David E. Lewis is Professor of Political Science at Vanderbilt University and author of The Politics of Presidential Appointments: Political Control and Bureaucratic Performance (Princeton University Press, 2008). His research interests include the presidency, executive branch politics, and public administration. He is also the author of Presidents and the Politics of Agency Design (Stanford University Press 2003) and numerous articles on American politics, public administration, and management.
Will Obama stem the tide of patronage? ASK THIS | January 14, 2009 Political scientist David Lewis wonders whether loyalists, donors and party officials will get rewarded with appointed positions that are under the media’s radar. And if Obama is really trying to change the way Washington works, why doesn't he reduce the overall number of appointed positions?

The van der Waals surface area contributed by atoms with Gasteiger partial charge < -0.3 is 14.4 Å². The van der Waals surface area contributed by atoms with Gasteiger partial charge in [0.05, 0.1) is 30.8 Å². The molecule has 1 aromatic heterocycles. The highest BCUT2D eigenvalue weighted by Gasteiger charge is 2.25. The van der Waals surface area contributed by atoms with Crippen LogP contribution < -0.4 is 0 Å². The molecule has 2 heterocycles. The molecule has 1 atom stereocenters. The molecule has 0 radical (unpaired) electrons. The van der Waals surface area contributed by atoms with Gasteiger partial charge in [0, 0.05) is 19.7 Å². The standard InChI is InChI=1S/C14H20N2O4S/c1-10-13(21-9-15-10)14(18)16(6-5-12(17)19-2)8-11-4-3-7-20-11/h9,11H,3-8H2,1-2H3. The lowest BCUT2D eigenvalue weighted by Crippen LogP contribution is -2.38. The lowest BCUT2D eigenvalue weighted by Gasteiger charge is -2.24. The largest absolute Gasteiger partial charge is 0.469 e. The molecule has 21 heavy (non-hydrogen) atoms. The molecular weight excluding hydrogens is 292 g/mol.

How badly has Bush damaged the federal government? ASK THIS | September 24, 2007 A Princeton political scientist proposes questions that would help determine if this administration’s actions to politicize the bureaucracy have done serious damage to government competence.
Michael Brown as wake-up call to journalists ASK THIS | September 29, 2005 You think FEMA is the only government department crippled by incompetent political appointees? Princeton University Professor David Lewis suggests some lines of inquiry reporters should pursue to determine the extent to which the federal government has been politicized – and what that means.